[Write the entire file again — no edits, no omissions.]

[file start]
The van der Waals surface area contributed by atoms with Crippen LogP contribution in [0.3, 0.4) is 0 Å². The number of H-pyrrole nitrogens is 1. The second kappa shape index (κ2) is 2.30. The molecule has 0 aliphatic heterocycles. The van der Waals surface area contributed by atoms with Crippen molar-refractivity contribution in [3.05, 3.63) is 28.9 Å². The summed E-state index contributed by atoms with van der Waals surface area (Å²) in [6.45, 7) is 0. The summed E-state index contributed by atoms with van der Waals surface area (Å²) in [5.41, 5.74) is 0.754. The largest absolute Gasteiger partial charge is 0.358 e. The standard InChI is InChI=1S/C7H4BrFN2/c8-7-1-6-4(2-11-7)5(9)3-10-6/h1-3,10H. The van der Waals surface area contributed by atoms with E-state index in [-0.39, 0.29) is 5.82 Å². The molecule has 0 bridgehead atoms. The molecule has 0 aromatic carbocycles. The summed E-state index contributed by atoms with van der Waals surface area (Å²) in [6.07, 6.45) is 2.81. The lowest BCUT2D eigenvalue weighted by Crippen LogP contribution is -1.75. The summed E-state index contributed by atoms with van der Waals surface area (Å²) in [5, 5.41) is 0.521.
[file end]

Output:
The van der Waals surface area contributed by atoms with Crippen LogP contribution in [0.3, 0.4) is 0 Å². The number of H-pyrrole nitrogens is 1. The second kappa shape index (κ2) is 2.30. The molecule has 0 aliphatic heterocycles. The van der Waals surface area contributed by atoms with Crippen molar-refractivity contribution in [3.05, 3.63) is 28.9 Å². The summed E-state index contributed by atoms with van der Waals surface area (Å²) in [6.45, 7) is 0. The summed E-state index contributed by atoms with van der Waals surface area (Å²) in [5.41, 5.74) is 0.754. The largest absolute Gasteiger partial charge is 0.358 e. The standard InChI is InChI=1S/C7H4BrFN2/c8-7-1-6-4(2-11-7)5(9)3-10-6/h1-3,10H. The van der Waals surface area contributed by atoms with E-state index in [-0.39, 0.29) is 5.82 Å². The molecule has 0 bridgehead atoms. The molecule has 0 aromatic carbocycles. The summed E-state index contributed by atoms with van der Waals surface area (Å²) in [6.07, 6.45) is 2.81. The lowest BCUT2D eigenvalue weighted by Crippen LogP contribution is -1.75. The summed E-state index contributed by atoms with van der Waals surface area (Å²) in [5, 5.41) is 0.521.